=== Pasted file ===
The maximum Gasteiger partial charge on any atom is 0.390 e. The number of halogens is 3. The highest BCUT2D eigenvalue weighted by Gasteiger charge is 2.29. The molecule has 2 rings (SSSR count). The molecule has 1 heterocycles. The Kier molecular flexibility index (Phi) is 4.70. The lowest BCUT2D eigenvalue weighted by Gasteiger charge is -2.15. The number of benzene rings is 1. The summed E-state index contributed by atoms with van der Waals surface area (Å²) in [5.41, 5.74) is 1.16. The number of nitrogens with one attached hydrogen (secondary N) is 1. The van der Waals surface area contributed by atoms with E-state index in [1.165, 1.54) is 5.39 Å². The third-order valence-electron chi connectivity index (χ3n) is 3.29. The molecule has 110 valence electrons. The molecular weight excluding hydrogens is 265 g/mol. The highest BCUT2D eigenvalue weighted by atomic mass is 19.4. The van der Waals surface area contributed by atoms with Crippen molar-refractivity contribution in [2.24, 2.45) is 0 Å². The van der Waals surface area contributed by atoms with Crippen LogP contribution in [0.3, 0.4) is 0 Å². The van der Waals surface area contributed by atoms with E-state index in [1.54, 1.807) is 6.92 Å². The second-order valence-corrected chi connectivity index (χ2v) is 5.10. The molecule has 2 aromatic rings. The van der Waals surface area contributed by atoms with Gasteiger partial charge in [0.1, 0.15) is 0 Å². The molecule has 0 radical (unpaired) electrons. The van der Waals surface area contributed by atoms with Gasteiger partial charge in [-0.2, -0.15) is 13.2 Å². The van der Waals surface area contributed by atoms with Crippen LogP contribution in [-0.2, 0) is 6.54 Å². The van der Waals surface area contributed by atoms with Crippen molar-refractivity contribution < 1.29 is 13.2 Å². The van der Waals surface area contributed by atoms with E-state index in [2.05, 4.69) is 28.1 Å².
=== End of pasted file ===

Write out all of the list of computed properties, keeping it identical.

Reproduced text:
The maximum Gasteiger partial charge on any atom is 0.390 e. The number of halogens is 3. The highest BCUT2D eigenvalue weighted by Gasteiger charge is 2.29. The molecule has 2 rings (SSSR count). The molecule has 1 heterocycles. The Kier molecular flexibility index (Phi) is 4.70. The lowest BCUT2D eigenvalue weighted by Gasteiger charge is -2.15. The number of benzene rings is 1. The summed E-state index contributed by atoms with van der Waals surface area (Å²) in [5.41, 5.74) is 1.16. The number of nitrogens with one attached hydrogen (secondary N) is 1. The van der Waals surface area contributed by atoms with E-state index in [1.165, 1.54) is 5.39 Å². The third-order valence-electron chi connectivity index (χ3n) is 3.29. The molecule has 110 valence electrons. The molecular weight excluding hydrogens is 265 g/mol. The highest BCUT2D eigenvalue weighted by atomic mass is 19.4. The van der Waals surface area contributed by atoms with Crippen molar-refractivity contribution in [2.24, 2.45) is 0 Å². The van der Waals surface area contributed by atoms with Crippen LogP contribution in [0.3, 0.4) is 0 Å². The van der Waals surface area contributed by atoms with E-state index in [1.54, 1.807) is 6.92 Å². The second-order valence-corrected chi connectivity index (χ2v) is 5.10. The molecule has 2 aromatic rings. The van der Waals surface area contributed by atoms with Gasteiger partial charge in [0.1, 0.15) is 0 Å². The molecule has 0 radical (unpaired) electrons. The van der Waals surface area contributed by atoms with Gasteiger partial charge in [-0.2, -0.15) is 13.2 Å². The van der Waals surface area contributed by atoms with Crippen LogP contribution in [-0.2, 0) is 6.54 Å². The van der Waals surface area contributed by atoms with Crippen molar-refractivity contribution < 1.29 is 13.2 Å². The van der Waals surface area contributed by atoms with E-state index in [2.05, 4.69) is 28.1 Å².